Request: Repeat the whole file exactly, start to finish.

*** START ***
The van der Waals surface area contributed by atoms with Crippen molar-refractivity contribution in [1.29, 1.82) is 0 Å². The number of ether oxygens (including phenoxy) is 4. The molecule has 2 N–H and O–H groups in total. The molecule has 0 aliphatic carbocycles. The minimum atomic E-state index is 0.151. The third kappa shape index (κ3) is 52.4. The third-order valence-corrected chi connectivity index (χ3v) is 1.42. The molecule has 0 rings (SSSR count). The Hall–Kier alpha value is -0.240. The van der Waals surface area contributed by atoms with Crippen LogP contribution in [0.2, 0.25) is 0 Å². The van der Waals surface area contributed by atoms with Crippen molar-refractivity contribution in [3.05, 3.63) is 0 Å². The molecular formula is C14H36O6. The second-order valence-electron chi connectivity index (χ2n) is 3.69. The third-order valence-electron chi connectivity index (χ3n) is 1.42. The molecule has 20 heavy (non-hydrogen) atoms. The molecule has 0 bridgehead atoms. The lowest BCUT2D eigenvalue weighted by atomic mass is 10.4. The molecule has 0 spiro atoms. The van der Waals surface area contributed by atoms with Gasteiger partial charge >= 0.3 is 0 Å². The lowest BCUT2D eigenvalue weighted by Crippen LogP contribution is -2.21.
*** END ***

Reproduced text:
The van der Waals surface area contributed by atoms with Crippen molar-refractivity contribution in [1.29, 1.82) is 0 Å². The number of ether oxygens (including phenoxy) is 4. The molecule has 2 N–H and O–H groups in total. The molecule has 0 aliphatic carbocycles. The minimum atomic E-state index is 0.151. The third kappa shape index (κ3) is 52.4. The third-order valence-corrected chi connectivity index (χ3v) is 1.42. The molecule has 0 rings (SSSR count). The Hall–Kier alpha value is -0.240. The van der Waals surface area contributed by atoms with Crippen LogP contribution in [0.2, 0.25) is 0 Å². The van der Waals surface area contributed by atoms with Crippen molar-refractivity contribution in [3.05, 3.63) is 0 Å². The molecular formula is C14H36O6. The second-order valence-electron chi connectivity index (χ2n) is 3.69. The third-order valence-electron chi connectivity index (χ3n) is 1.42. The molecule has 20 heavy (non-hydrogen) atoms. The molecule has 0 bridgehead atoms. The lowest BCUT2D eigenvalue weighted by atomic mass is 10.4. The molecule has 0 spiro atoms. The van der Waals surface area contributed by atoms with Gasteiger partial charge >= 0.3 is 0 Å². The lowest BCUT2D eigenvalue weighted by Crippen LogP contribution is -2.21.